2. Participants will be able to delineate the healthy and pathological uses of religion.
3. Participants will learn the management of countertransferences with religious patients.

Salman Akhtar, MD is a Professor of Psychiatry at Jefferson Medical College and a Training and Supervising Analyst at the Psychoanalytic Center of Philadelphia. He has served on the editorial boards of the International Journal of Psychoanalysis, the Journal of the American Psychoanalytic Association, and the Psychoanalytic Quarterly. His more than 300 publications include 96 books, of which the following 20 are solo-authored. Broken Structures (1992), Quest for Answers (1995), Inner Torment (1999), Immigration and Identity (1999), New Clinical Realms (2003), Objects of Our Desire (2005), Regarding Others (2007), Turning Points in Dynamic Psychotherapy (2009), The Damaged Core (2009), Comprehensive Dictionary of Psychoanalysis (2009), Immigration and Acculturation (2011), Matters of Life and Death (2011), The Book of Emotions (2012), Psychoanalytic Listening (2013), Good Stuff (2013), Sources of Suffering (2014), No Holds Barred (2016), A Web of Sorrow (2017), Mind, Culture, and Global Unrest (2018), and Silent Virtues (2019). Dr. Akhtar has delivered many prestigious invited lectures including a Plenary Address at the 2nd International Congress of the International Society for the Study of Personality Disorders in Oslo, Norway (1991), an Invited Plenary Paper at the 2nd International Margaret S. Mahler Symposium in Cologne, Germany (1993), an Invited Plenary Paper at the Rencontre Franco-Americaine de Psychanakyse meeting in Paris, France (1994), a Keynote Address at the 43rd IPA Congress in Rio de Janiero, Brazil (2005), the Plenary Address at the 150th Freud Birthday Celebration sponsored by the Dutch Psychoanalytic Society and the Embassy of Austria in Leiden, Holland (2006), and the Inaugural Address at the first IPA-Asia Congress in Beijing, China (2010). Dr. Akhtar is the recipient of numerous awards including the American Psychoanalytic Associations Edith Sabshin Award (2000), Columbia University’s Robert Liebert Award for Distinguished Contributions to Applied Psychoanalysis (2004), the American Psychiatric Association’s Kun Po Soo Award (2004), and Irma Bland Award for being the Outstanding Teacher of Psychiatric Residents in the country (2005). He received the highly prestigious Sigourney Award (2012) for distinguished contributions to psychoanalysis. In 2013, he gave the Commencement Address at graduation ceremonies of the Smith College School of Social Work in Northampton, MA. Dr. Akhtar’s books have been translated in many languages, including German, Italian, Korean, Romanian, Serbian, Spanish, and Turkish. A true Renaissance man, Dr. Akhtar has served as the Film Review Editor for the International Journal of Psychoanalysis, and is currently serving as the Book Review Editor for the International Journal of Applied Psychoanalytic Studies. He has published eleven collections of poetry and serves as a Scholar-in-Residence at the Inter-Act Theatre Company in Philadelphia.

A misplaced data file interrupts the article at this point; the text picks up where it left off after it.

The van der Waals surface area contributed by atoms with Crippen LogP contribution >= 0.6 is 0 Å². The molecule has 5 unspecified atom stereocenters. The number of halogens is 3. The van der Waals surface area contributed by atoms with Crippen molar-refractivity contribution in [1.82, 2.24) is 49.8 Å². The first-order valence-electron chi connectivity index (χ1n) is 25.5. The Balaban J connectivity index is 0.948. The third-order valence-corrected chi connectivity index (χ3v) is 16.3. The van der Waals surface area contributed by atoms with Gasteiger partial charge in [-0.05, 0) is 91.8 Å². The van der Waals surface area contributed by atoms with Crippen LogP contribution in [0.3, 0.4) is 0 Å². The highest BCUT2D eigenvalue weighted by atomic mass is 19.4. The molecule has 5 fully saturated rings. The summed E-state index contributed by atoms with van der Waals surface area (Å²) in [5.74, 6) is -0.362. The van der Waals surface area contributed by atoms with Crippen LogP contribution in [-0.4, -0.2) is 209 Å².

When: Saturday, September 14, 2019
Time: 9am—1pm 
CME: 4 
Location: Mercy Corps Action Center, 
                 28 SW 1st Avenue, 
                 Portland, OR 97204


$150 (non-members) ● $135 (members) ● $75 (residents/interns) Fulltime Undergraduate/Graduate Students  (free with valid student ID day of event) 

REGISTER HERE

Continuing Medical Education This activity has been planned and implemented in accordance with the accreditation requirements and policies of the Accreditation Council for Continuing Medical Education through the joint providership of the American Psychoanalytic Association and the Oregon Psychoanalytic Center. The American Psychoanalytic Association is accredited by the ACCME to provide continuing medical education for physicians.
The American Psychoanalytic Association designates this Live Activity for a maximum of  4.0  AMA PRA Category 1 Credit(s)™. Physicians should claim only the credit commensurate with the extent of their participation in the activity.
IMPORTANT DISCLOSURE INFORMATION FOR ALL LEARNERS: None of the planners and presenters of this CME program have any relevant financial relationships to disclose